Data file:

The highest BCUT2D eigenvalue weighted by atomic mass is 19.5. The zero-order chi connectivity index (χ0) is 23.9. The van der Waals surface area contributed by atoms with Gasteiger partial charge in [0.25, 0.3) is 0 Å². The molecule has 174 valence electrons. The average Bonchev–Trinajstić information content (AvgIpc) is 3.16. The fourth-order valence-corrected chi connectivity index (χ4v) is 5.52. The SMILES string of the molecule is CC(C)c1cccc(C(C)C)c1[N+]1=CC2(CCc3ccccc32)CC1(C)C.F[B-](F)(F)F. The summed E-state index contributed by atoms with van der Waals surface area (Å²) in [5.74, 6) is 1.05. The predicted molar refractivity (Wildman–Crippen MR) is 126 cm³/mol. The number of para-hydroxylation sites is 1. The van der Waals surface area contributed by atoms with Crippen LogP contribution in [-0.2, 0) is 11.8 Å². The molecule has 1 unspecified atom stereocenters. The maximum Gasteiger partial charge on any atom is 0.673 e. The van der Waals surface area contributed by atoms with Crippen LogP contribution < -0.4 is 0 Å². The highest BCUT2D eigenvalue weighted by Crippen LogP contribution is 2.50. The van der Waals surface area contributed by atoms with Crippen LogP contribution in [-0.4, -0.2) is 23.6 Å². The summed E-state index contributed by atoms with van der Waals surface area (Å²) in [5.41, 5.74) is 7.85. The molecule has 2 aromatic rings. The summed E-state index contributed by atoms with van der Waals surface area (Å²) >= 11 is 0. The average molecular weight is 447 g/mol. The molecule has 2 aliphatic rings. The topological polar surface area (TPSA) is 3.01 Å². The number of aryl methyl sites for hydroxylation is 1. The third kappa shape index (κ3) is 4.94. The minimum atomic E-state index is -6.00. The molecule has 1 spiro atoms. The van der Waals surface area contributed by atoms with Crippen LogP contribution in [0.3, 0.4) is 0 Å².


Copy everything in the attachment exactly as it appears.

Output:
The highest BCUT2D eigenvalue weighted by atomic mass is 19.5. The zero-order chi connectivity index (χ0) is 23.9. The van der Waals surface area contributed by atoms with Gasteiger partial charge in [0.25, 0.3) is 0 Å². The molecule has 174 valence electrons. The average Bonchev–Trinajstić information content (AvgIpc) is 3.16. The fourth-order valence-corrected chi connectivity index (χ4v) is 5.52. The SMILES string of the molecule is CC(C)c1cccc(C(C)C)c1[N+]1=CC2(CCc3ccccc32)CC1(C)C.F[B-](F)(F)F. The summed E-state index contributed by atoms with van der Waals surface area (Å²) in [5.74, 6) is 1.05. The predicted molar refractivity (Wildman–Crippen MR) is 126 cm³/mol. The number of para-hydroxylation sites is 1. The van der Waals surface area contributed by atoms with Crippen LogP contribution in [-0.2, 0) is 11.8 Å². The molecule has 1 unspecified atom stereocenters. The maximum Gasteiger partial charge on any atom is 0.673 e. The van der Waals surface area contributed by atoms with Crippen LogP contribution < -0.4 is 0 Å². The highest BCUT2D eigenvalue weighted by Crippen LogP contribution is 2.50. The van der Waals surface area contributed by atoms with Crippen LogP contribution in [-0.4, -0.2) is 23.6 Å². The summed E-state index contributed by atoms with van der Waals surface area (Å²) in [5.41, 5.74) is 7.85. The molecule has 2 aromatic rings. The summed E-state index contributed by atoms with van der Waals surface area (Å²) >= 11 is 0. The average molecular weight is 447 g/mol. The molecule has 2 aliphatic rings. The topological polar surface area (TPSA) is 3.01 Å². The number of aryl methyl sites for hydroxylation is 1. The third kappa shape index (κ3) is 4.94. The minimum atomic E-state index is -6.00. The molecule has 1 spiro atoms. The van der Waals surface area contributed by atoms with Crippen LogP contribution in [0.3, 0.4) is 0 Å².